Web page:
Pennsylvania lawmakers held on Wednesday a two-hour long hearing that featured testimony from state’s gaming regulators regarding the topic of online gaming.
Chaired by Sen Ken Ward, who is the Senate’s Community for Economic and Recreational Development and author of online gaming proposal SB900, This bill has had its second internet betting hearing in the past weeks. The purpose of the hearing was to discuss how online gaming could be implemented. Currently the momentum is growing in the Keystone State.
This bill of Sen. Ward is one of several with the aim of legalizing and regulating online gamin. Along with Sen. John Payne’s online poker proposal already in the house, are likely to be the two front runners to getting the games legalized.
The control board said that they would be ready to ‘go quickly’ if the state approved and legalized online gaming, in response to a question that Sen. Ward posed, they responded that it will take between 9-12 months before online gaming is launched, after approval.
Kevin O’Toole, Executive Director of the Gaming Control Board testified that the state should enable online gaming, interstate compacts in the same way that Delaware and Nevada did.
Mr. O’Toole then pointed out that the three states, Nevada, New Jersey and Delaware don’t require online account registration in person.
Mr. O’Toole said that online gaming revenue, Pennsylvania could be approximately the same as New Jersey, not long after they launched their games. New Jersey showed about $120 million overall I-gambling revenue in the first year. Mr O’Toole said that expectation shouldn’t be too high at the roll-out.
Pennsylvania has concluded in a previous study that online poker that is regulated can be worth $129 million annually at maturation. Also they found that house- backed casino games could reach $175 million annually with the same conditions. These revenues could add about 10% to the states casino gaming market, which is worth about $3 billion annually. Gaming revenues have not grown over the past two years in Pennsylvania.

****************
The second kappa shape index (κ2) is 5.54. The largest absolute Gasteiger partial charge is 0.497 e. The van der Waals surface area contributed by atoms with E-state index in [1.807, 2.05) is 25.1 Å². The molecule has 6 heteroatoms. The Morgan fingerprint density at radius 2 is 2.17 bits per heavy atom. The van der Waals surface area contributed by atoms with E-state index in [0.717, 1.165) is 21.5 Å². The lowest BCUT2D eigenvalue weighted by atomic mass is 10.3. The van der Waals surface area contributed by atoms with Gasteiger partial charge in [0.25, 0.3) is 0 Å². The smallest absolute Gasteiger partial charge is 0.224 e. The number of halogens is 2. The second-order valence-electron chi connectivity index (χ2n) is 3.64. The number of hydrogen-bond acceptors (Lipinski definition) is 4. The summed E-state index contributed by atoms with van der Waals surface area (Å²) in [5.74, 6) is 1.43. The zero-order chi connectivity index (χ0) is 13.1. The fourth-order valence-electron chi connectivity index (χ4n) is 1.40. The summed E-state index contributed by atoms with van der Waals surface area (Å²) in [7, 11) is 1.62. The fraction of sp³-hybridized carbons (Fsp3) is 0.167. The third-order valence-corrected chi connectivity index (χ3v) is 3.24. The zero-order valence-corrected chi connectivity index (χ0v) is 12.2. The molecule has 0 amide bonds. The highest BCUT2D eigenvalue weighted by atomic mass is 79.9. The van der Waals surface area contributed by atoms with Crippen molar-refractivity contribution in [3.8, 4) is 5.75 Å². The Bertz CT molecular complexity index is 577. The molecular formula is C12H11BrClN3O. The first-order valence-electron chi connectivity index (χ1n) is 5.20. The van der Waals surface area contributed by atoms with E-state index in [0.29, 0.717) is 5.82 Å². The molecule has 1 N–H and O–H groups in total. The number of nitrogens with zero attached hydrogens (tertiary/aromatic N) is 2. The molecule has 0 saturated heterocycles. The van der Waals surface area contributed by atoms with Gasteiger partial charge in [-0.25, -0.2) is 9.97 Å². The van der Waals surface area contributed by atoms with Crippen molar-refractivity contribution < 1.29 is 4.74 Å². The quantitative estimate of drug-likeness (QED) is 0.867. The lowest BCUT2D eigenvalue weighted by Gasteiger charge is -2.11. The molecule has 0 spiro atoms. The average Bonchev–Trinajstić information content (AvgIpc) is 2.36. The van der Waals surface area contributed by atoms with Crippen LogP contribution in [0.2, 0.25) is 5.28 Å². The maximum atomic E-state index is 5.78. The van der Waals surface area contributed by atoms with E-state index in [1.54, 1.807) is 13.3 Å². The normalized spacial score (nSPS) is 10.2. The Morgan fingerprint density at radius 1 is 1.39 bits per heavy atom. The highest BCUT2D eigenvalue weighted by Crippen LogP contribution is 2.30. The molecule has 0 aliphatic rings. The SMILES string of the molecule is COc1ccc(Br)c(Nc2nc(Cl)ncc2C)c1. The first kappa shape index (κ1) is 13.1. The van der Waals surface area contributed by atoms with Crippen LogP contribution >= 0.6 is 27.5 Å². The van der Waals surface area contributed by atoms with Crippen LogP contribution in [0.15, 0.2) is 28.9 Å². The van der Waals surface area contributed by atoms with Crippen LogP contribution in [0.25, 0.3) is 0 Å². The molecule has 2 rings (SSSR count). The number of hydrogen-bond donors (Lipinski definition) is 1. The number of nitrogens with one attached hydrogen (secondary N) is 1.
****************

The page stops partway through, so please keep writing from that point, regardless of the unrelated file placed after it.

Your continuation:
The Gaming Board said that online gaming could be complementary to the existing bricks and mortar casinos. A question that comes up often in on line gaming hearings.
Sen. Ward wanted to know if Pennsylvania woulld be grandfathered in should the federal government enacted the ban on online gaming. The Gaming Control Board replied that it would depends on the language used in the the federal bill. Odds currently are probably for an online gaming ban, which is know as the known as, the Restoration of America’s Wire Act, will come from Capitol Hill.
Kevin Kyle, the director of race track gaming said that the was no likelihood that there would be any
“any significant impact” on the state’s horse racing industry from online gaming. He said that Sen. Ward’s 32-page bill, is a reform package for gambling that is looking at situation of online gaming as a one way to help the state’s with the casino industry.